When your favorite character in a film doesn’t have one line then you know you just weren’t that enthralled. Such was the case with Walt Disney Pinocchio (1940), where I much preferred Figaro the cat to every other animated being in it. Plus, the story, by today’s standards, is just too pedophilic for me: single, old man builds a boy puppet and wishes that it were a real boy and then a fairy grants his wish. I’ve obviously been irrevocably scarred by the times in which we live, but did they really have to call the amusement park where the stupid, bad boys are taken Pleasure Island?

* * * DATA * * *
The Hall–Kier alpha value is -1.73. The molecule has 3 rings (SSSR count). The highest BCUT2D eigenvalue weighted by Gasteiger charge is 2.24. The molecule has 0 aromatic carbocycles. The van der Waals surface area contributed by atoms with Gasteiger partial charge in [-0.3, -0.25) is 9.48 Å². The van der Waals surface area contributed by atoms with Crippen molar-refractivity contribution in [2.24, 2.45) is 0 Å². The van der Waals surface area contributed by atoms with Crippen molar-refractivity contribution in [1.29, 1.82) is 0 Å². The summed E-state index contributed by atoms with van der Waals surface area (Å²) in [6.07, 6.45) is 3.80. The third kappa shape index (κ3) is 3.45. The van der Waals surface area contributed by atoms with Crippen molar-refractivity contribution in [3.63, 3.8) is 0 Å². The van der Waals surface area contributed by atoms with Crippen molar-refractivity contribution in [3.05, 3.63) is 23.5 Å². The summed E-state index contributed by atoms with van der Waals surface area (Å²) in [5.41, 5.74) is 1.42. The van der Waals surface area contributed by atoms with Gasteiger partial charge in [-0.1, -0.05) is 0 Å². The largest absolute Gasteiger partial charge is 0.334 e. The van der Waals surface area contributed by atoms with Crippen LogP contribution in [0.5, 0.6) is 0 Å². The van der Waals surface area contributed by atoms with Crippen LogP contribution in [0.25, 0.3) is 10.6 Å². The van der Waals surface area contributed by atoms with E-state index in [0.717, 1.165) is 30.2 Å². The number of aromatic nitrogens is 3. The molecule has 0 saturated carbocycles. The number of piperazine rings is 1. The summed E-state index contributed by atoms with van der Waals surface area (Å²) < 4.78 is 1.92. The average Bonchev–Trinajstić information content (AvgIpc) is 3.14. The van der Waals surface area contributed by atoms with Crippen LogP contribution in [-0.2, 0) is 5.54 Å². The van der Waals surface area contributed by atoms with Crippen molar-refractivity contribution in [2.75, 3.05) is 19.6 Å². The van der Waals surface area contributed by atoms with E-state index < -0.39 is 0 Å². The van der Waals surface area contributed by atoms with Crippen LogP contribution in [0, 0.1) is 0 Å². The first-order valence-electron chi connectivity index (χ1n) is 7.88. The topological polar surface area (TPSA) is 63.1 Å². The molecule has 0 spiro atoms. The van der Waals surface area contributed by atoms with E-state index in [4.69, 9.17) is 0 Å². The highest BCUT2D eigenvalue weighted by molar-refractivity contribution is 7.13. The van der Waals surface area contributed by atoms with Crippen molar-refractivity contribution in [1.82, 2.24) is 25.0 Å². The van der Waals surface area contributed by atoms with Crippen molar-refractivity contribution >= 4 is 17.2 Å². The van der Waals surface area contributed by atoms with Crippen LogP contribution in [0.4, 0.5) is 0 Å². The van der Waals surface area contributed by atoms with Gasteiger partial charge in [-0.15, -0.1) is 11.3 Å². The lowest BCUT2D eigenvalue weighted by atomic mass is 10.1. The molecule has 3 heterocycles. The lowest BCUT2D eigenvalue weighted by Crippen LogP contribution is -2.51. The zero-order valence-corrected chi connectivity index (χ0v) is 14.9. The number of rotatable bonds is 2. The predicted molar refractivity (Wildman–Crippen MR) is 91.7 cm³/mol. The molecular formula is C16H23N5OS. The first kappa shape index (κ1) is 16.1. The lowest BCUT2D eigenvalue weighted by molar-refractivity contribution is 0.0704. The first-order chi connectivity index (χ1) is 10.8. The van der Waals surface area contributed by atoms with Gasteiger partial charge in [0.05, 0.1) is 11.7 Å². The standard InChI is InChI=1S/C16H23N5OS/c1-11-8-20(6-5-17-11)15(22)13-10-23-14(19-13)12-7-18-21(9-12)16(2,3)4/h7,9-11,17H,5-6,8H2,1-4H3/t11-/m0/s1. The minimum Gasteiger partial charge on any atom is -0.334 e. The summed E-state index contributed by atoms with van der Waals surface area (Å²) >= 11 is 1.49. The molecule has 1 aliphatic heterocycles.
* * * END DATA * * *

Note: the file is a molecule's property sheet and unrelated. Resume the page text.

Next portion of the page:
Walt Disney’ second foray into fairy-tale themed feature-length animation was based on Carlo Collodi’s 1880s novel, The Adventures of Pinocchio. Gepppetto (Christian Rub) is a lonely wood carver who lives alone with his cat, Figaro, and his goldfish, Cleo. One night after putting the finishing touches on a puppet he makes a wish upon a star that the puppet become a real boy. After Geppetto falls off to sleep a fairy (Evelyn Venable) visits the cottage and partially grants his wish. From the fairy dust emerges Pinocchio (Dickie Jones), a living puppet who must earn human status by being “brave, truthful and unselfish and able to tell right from wrong”. He is assigned a conscience—a cricket named Jiminy Cricket (Cliff Edwards), who sounds and looks like Fred Astaire. His Odyssian (my word!) quest for boyhood and knowing the difference between right or wrong finds him: duped by a fox named Honest John (Walter Catlett); kidnapped by a money-hungry marionette manipulator (Charles Judels); taken to a den of childhood sin by a man who wants to turn him into a jackass for the salt mines; and, swallowed in the belly of a sperm whale appropriately named Monstro. In the words of Dorothy Gale, “"Oh! Oh! Jiminy Crickets!"